Tardis Beginner Tutorials/2

From TARDIS Project

Tutorial 2: Basic navigation of the command line environment

When you log in via SSH, you are presented with the command line interface, by means of the shell. The current default is Bash. Bash stands for "Bourne Again SHell", and is one (but the most commonly used by far) of many shells available for Linux. A shell is is what interprets what you type into the prompt and makes things happen - different shells do things differently. Your default shell is bash, although you can change it if you wish, but this document will only give you a brief introduction to using the shell to run programs and use the filesystem.

Prevent your home directory from being globally accessible

Since Linux is a Unix-like system, it inherits many features from Unix's design. On multi-user systems, this includes having everyone's home directories (where you store your own files and program configurations) globally readable by any user. This may not be desirable to you, especially if you use your shell account for idling on IRC all day, and have a few private messages you might not want everyone to be able to see (however, note, do not have an expectation of privacy on insecure, multi-user systems).

In the shell, type chmod -R o-rwx ~

The tilde '~' is shorthand for your home directory, /home/USERNAME/. In our default, Bash (and most other shells), this is also referenced by the variable $HOME (variables are accessible in shell scripts and the shell more generally by appending $ to the start of them).

Running programs

To run a program, you need to know the name of that program. All you need to do is type that name, or if it is a specific script or program in a non-standard place, you will need to type the path of it as well (more on this later). A lot of the non-interactive Linux programs take command-line options which are additional words or filenames you type after the name of the program. For example, the Linux program cat (short for "concatenate") can display the contents of text files. Try typing:

cat /etc/motd

This simply dumps the content of the file "motd" in the directory "/etc" to screen. Command-line options also often have one-letter flags which tell the program what mode to run in, or how to display the output. For instance, ls lists the content of a directory, much like "dir" in a windows command prompt. Try typing ls / Now try typing ls / -l This simply lists the files and directories in the root of the filesystem (referred to simply as "/"), but the second one gives the "long" output. You can usually get a quick listing of the command-line flags available for a program by typing [program name] --help It is worth mentioning that the Linux command-line is case sensitive, unlike windows - this means that cat is different from CAT and from Cat etc. - only one will work, because there is no program called "CAT", but if there were you could call it by using the upper case. This applies to all filenames and command-line options etc.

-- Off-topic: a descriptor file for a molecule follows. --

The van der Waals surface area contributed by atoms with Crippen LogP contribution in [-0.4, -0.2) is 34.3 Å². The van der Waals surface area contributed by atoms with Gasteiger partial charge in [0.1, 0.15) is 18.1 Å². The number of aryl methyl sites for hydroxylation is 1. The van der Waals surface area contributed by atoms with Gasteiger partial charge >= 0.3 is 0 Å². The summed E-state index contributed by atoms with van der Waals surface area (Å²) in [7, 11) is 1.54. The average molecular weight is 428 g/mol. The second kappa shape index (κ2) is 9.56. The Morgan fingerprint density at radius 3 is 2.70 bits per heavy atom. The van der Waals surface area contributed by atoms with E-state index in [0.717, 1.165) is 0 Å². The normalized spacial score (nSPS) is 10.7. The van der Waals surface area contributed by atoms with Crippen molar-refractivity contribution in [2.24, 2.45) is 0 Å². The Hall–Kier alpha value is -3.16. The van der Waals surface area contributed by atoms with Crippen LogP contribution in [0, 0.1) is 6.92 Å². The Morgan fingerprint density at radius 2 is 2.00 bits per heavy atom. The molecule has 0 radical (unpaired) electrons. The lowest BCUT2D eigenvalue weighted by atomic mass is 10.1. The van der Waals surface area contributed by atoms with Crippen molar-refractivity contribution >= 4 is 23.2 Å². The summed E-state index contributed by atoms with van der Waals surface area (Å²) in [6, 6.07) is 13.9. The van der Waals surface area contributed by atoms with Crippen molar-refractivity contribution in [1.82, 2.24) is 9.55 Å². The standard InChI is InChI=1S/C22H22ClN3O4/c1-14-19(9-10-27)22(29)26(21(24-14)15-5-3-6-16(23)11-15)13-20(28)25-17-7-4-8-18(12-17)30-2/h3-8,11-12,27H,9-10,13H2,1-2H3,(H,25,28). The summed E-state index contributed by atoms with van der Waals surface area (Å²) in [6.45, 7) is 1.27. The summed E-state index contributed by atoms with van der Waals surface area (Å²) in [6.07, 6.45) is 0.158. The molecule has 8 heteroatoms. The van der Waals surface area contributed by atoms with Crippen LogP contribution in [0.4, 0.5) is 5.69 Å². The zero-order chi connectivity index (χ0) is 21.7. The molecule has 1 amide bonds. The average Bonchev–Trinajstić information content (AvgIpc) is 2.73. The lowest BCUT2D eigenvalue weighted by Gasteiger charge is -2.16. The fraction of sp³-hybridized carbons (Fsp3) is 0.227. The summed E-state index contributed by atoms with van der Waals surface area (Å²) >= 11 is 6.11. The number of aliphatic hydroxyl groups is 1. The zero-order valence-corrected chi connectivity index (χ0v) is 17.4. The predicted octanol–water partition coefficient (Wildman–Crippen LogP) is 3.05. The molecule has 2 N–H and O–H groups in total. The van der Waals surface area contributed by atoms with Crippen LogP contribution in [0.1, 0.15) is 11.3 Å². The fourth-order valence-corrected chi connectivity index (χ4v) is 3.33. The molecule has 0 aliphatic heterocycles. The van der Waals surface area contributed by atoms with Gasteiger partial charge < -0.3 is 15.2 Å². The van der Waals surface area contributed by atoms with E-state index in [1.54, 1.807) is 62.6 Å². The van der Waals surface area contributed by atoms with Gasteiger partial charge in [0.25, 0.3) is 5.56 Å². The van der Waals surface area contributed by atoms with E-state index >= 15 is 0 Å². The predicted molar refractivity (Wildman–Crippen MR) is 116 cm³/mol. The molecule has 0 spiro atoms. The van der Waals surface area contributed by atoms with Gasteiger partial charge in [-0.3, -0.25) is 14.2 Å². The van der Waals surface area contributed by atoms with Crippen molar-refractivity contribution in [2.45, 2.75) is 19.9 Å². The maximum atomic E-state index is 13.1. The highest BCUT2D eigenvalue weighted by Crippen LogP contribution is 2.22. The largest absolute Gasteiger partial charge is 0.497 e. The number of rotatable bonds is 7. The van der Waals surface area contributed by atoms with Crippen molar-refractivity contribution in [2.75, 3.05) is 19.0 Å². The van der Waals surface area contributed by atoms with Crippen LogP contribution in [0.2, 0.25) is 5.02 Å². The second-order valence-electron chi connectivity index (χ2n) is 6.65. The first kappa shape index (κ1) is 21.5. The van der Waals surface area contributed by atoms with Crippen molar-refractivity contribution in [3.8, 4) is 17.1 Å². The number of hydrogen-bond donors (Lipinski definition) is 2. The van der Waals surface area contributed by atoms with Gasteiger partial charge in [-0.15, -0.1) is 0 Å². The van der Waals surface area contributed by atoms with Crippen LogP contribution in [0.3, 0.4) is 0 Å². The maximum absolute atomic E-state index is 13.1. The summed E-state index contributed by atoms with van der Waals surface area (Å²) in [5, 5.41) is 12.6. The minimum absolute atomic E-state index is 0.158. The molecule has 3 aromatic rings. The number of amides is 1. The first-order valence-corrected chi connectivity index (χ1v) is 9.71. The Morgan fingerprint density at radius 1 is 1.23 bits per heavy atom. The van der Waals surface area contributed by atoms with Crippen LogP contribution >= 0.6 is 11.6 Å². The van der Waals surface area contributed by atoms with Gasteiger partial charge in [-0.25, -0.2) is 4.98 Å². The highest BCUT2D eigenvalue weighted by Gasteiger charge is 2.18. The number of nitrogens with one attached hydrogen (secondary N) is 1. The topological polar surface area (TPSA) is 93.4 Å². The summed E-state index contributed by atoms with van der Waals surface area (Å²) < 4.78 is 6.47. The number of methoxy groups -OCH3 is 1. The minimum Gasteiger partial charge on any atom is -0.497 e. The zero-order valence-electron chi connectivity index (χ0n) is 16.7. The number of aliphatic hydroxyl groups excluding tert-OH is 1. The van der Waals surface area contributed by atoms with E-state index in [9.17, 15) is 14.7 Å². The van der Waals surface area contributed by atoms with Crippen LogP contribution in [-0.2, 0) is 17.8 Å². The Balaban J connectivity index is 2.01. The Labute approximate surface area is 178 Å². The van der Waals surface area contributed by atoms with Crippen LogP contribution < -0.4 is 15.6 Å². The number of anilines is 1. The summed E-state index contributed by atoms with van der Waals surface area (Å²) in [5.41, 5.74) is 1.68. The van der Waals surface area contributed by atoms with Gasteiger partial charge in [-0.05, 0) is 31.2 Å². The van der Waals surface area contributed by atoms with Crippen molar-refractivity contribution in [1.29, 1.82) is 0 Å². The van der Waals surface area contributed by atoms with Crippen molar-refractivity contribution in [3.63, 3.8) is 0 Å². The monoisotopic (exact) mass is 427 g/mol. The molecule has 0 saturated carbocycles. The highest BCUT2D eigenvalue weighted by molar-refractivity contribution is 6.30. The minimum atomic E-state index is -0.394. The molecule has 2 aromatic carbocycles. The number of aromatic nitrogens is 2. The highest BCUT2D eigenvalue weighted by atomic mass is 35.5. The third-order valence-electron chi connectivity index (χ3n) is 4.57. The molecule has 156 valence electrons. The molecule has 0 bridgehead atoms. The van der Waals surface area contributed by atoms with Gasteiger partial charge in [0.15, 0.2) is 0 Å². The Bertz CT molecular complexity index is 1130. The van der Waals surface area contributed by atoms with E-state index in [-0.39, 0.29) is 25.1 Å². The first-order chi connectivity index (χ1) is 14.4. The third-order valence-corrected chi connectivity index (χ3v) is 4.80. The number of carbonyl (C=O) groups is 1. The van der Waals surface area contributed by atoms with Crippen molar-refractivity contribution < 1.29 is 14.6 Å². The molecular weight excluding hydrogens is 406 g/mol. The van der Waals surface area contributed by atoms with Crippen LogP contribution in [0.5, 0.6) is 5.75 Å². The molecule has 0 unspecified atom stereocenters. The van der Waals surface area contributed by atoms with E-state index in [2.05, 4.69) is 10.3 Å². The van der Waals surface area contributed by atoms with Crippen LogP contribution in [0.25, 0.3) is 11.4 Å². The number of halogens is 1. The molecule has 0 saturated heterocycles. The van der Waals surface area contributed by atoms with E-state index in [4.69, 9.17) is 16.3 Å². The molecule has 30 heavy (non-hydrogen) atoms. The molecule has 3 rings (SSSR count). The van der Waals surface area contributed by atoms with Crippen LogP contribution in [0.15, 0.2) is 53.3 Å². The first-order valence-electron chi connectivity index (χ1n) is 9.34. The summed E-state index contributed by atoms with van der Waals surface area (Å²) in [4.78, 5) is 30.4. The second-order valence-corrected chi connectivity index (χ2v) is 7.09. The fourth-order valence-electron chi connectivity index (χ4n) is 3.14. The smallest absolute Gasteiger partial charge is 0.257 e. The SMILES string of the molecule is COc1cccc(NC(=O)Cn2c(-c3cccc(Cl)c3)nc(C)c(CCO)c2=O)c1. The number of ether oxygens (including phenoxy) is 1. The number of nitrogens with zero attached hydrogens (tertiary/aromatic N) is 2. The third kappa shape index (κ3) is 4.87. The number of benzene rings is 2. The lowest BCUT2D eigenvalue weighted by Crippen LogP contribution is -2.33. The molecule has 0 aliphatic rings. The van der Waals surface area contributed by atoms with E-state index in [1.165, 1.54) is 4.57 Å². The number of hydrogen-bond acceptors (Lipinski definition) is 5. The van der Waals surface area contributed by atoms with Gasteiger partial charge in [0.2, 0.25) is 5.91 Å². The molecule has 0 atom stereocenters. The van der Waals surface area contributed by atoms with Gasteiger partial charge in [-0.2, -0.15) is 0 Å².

Learning how to use programs

The best way to learn how a program works and how to use it is by reading the man page (manual page) built into the system about that program. To find out what a program does and how to use it, simply type man [program name]. Try it now - type:

man cat

You can scroll up and down using up and down arrows, page up and page down, and space and return. Don't worry if you don't understand everything written there, you're not expected to memorize all of a program's options - that's why they're so easily accessible in man pages! Press q to quit the man page reader.